Can’t Find Local Employees? New Trend Helps You Hire Outside The Box.e_darrellj | Mar 18, 2013
Elance CEO Fabio Rosati is a regular contributor to the American Express OPEN Forum, the financial giant’s online site powering small business success. Below is a recent column from Fabio discussing how companies are no longer limited to their local economies. See the original post here.
Brad Simmons was eager to hire employees for ClearMechanic, his mobile app development firm for the automotive industry. But he encountered one major obstacle: Because he’s based in San Francisco, he was competing for the talent and attention of workers who have an eye toward the Googles and Facebooks of the area.
Rather than straining to find employees in that market, Simmons turned to the great equalizer: online work.
“Living in an area where the cost of living is high, the time and money I save with online freelancers helps me be more successful and focus on what’s most important for our growth,” Simmons says.
These days, being bound to a region with too much competition or too few resources doesn’t mean you have to settle for mediocre work. It’s possible to be successful wherever your business is, regardless of what project you need to hire for, by tapping into the wealth of freelancers who work online.
That is especially helpful not just for areas that are highly competitive, but also for areas that suffered the most in the economic downturn. According to Elance’s most recent report of online hiring, in U.S. regions hardest-hit by unemployment, total freelancer earnings were up tremendously last year. This includes Rhode Island (+89 percent), Mississippi (+67 percent), New Jersey (+58 percent), Michigan (+54 percent) and California (+41 percent). The same goes for Eastern Europe, where Poland, Bulgaria and the Ukraine levered their strong technical skills to significantly drive 2012 earnings.
Though she’s far from the competitive streets of San Francisco, Alisha Fuller also decided hiring online rather than locally was the best solution for her Jamaica wedding venue, Hummingbird Hall. “Being from a rural area, it can be hard to find talent at the right time and price,” Fuller says. “Using online workers is like having an extended team of specialists, everywhere, who I can use when needed.”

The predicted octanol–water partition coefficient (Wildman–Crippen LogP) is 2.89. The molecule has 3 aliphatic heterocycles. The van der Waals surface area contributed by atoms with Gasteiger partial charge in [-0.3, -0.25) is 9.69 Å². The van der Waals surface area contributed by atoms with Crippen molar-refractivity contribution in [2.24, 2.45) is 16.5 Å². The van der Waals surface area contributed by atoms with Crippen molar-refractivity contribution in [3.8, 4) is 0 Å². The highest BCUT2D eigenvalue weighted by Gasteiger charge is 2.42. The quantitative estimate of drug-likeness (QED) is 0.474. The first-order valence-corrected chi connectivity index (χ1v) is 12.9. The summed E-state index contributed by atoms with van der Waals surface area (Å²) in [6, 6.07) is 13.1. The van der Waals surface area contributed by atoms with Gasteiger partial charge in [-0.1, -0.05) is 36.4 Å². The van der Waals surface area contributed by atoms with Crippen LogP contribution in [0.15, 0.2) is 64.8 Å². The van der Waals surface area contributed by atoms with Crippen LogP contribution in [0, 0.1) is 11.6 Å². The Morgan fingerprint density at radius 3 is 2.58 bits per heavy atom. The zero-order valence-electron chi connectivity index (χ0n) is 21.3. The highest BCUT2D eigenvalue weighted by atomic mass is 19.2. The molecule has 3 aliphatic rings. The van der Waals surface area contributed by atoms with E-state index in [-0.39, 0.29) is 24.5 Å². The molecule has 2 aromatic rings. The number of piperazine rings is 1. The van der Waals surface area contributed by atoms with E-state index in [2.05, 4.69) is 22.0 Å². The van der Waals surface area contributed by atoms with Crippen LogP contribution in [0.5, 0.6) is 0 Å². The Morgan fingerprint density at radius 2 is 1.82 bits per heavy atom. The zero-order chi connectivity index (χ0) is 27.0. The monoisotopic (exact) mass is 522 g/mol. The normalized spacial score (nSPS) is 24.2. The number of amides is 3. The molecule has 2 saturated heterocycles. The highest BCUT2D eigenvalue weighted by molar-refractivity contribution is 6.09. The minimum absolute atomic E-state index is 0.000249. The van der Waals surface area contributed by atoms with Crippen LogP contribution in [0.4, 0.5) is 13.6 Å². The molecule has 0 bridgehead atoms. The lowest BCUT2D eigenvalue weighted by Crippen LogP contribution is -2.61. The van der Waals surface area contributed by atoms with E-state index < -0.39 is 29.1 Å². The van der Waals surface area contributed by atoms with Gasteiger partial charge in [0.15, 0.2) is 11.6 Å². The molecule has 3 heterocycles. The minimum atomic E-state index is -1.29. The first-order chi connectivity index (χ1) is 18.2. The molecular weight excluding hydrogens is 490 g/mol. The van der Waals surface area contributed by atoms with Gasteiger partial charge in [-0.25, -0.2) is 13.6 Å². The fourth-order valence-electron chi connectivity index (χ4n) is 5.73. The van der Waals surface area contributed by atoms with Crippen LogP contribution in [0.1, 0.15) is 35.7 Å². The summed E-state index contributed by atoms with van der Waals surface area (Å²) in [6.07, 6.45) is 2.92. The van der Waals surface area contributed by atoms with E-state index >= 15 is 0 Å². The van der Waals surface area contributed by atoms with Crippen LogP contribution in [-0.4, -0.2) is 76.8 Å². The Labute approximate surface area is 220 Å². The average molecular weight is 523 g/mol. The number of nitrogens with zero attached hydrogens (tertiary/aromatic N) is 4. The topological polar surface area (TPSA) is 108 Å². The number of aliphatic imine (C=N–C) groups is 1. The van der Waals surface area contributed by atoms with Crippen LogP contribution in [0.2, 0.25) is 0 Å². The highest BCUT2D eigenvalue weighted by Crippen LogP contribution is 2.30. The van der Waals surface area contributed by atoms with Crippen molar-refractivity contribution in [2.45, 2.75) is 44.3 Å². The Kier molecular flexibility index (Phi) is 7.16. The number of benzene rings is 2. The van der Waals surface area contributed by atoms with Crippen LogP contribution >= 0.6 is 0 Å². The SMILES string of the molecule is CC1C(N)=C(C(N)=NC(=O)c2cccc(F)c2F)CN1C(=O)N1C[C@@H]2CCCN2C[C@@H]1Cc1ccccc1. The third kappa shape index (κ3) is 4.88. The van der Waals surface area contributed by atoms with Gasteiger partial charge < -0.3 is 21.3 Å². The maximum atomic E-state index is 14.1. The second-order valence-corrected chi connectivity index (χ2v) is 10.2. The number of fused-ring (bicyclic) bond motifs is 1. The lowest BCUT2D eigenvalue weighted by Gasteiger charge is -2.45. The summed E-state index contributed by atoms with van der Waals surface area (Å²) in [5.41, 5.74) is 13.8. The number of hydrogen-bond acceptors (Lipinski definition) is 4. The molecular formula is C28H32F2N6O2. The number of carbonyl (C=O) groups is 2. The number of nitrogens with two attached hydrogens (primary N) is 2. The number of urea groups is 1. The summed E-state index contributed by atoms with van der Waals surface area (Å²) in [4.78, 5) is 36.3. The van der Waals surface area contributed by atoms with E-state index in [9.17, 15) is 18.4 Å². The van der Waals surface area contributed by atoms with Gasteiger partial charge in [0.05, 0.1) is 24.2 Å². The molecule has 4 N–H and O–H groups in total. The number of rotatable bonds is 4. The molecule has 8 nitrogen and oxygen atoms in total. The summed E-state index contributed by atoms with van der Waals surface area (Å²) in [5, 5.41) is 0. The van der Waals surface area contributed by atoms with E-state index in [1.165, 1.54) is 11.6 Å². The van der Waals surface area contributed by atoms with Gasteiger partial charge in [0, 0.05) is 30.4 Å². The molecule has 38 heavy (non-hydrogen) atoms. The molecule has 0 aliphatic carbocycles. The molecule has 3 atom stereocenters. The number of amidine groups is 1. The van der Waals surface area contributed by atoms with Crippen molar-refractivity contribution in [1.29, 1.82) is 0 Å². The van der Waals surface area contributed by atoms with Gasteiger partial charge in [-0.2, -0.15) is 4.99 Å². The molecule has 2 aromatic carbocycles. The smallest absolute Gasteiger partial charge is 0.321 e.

Small businesses that are seeking online workers are finding a surprising level of talent, as skilled employees choose to forgo the corporate world or industry hubs to work freelance jobs from wherever they happen to live. For example, Remington McElhaney, a 19-year-old worker from remote Idaho, specializes in animation graphic design for clients around the world, all from his Coeur D’Alene home. Online workers like McElhaney bring opportunities for small businesses. Even though high-profile companies and startups are scooping up much of the available programming talent within 500 miles, with online workers, you’re never shut out from building your own talented teams.
In fact, small businesses are counting on these employees to help them compete with larger companies. The biggest needs that they’re seeking to fill online include the technology talent gap (Web and mobile app development and programming), as well as a recent surges in online content needs (writers and editors) and design needs (from Web and graphic designers to Photoshop and Illustrator experts).
As a small business seeking talent, rest assured you can escape your local economy and run free in a market unhampered by geography. It’s the key to economic growth wherever you live, so take the opportunity and run with it.
Note: This article originally appeared on American Express OPEN Forum.